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"Side light" sounds like British terminology; if that is the case, the side light would be the front parking lamp.
That can happen to automatic cars when parked at an incline. Try this: - Stop the car, keep foot on the brake. - Shift to Neutral, engage the hand brake, then release the brake pedal. The weight of the car is now borne by the hand brake. - Foot on the brake again (so the car doesn't buck), then shift to Park, ignition off. The weight of the car is not borne by the gearbox's Park gear, making it easier to shift out of Park. Getting stuck in Park on a slight incline is like on a manual gearbox when you can't get it out of gear and you need to push the car a little to ease the load off that gear.
stickshiftnz replied to cvhs18472's topic in 996 Series (Carrera, Carrera 4, Carrera 4S, Targa)A friend told me that if I ever fitted a towbar to a Boxster or any Porsche for that matter, he would come over and kill me with his bare hands :) Well, I understand his point, but in many places outside North America, for one, many of us only have car park space for one car (whether or not you could afford another vehicle). The odd few times that you need to carry something not necessarily heavy, but bulky, it's easy enough to hire a trailer off the gas station for NZ$20 (about US$13) than have to hire a van just to take home a Christmas tree, or the odd sheets of plywood. That towbar fitment looks pretty good, would even be better if it were removable.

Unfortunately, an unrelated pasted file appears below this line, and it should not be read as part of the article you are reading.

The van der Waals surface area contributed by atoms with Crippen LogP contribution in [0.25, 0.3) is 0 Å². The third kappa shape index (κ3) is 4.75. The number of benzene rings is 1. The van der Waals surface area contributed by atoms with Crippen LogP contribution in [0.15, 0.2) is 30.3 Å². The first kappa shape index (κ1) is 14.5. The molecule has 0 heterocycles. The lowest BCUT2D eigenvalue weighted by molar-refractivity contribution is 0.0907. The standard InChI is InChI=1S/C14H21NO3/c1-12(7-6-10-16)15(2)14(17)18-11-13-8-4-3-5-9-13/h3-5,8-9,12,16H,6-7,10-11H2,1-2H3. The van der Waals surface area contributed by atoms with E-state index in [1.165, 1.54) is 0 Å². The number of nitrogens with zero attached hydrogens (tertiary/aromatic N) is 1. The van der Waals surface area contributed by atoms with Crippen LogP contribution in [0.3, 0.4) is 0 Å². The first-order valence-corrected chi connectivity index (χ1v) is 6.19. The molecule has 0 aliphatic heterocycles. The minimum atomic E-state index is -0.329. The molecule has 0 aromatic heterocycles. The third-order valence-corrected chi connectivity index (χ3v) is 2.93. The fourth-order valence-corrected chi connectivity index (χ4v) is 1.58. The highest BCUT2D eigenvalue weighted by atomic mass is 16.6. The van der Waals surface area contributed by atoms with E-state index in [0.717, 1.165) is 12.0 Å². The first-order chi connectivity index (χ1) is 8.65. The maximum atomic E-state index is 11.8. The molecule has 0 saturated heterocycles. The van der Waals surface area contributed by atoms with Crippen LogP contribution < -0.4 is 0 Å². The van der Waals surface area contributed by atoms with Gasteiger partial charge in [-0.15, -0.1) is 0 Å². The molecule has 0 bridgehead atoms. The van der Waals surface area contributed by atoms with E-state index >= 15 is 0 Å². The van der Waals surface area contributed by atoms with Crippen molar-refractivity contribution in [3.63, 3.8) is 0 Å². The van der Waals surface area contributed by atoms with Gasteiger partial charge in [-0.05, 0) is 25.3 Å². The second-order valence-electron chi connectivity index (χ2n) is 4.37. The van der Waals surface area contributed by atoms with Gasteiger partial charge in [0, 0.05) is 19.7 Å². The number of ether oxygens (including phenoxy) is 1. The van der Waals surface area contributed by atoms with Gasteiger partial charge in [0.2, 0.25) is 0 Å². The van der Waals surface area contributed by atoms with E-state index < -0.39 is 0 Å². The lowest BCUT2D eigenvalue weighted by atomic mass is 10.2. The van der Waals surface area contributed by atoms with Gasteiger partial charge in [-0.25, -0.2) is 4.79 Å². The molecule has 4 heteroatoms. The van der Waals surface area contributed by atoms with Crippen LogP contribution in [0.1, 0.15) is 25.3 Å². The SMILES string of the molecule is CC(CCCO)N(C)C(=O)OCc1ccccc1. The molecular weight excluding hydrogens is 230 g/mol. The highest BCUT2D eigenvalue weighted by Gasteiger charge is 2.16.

stickshiftnz replied to MBEEZ911's topic in 996 Series (Carrera, Carrera 4, Carrera 4S, Targa)I believe the logic behind having only one rear foglamp (some Opel/Vauxhall manuals refer to it, I think properly, as a "fog tail lamp"), is that in fog or very bad weather, the driver behind can tell the driver's side of the car he's following. From what I can remember, from a BMW 5-series manual in the '80s (English language, general export), in the Federal Republic of Germany, the rear foglamp is only to be used when visibility ahead falls below 50 metres (164 ft/55 yards) to reduce glare to the driver behind, and front foglamps if visibility falls below 100 metres (328 ft/110 yds). For the rear foglamps, that's about 10-11 car-lengths. Also, from the manual, as the 5-series ROW cars had 7-inch outer (high/low beam) headlamps and 5-inch inner (high beam/driving) headlamps, the front foglamps are wired only to operate with the low-beam outer lamps. The manual said that in Germany, only four headlamps are allowed on at the same time, hence the wiring. (But it didn't say it was because high beams are useless in fog)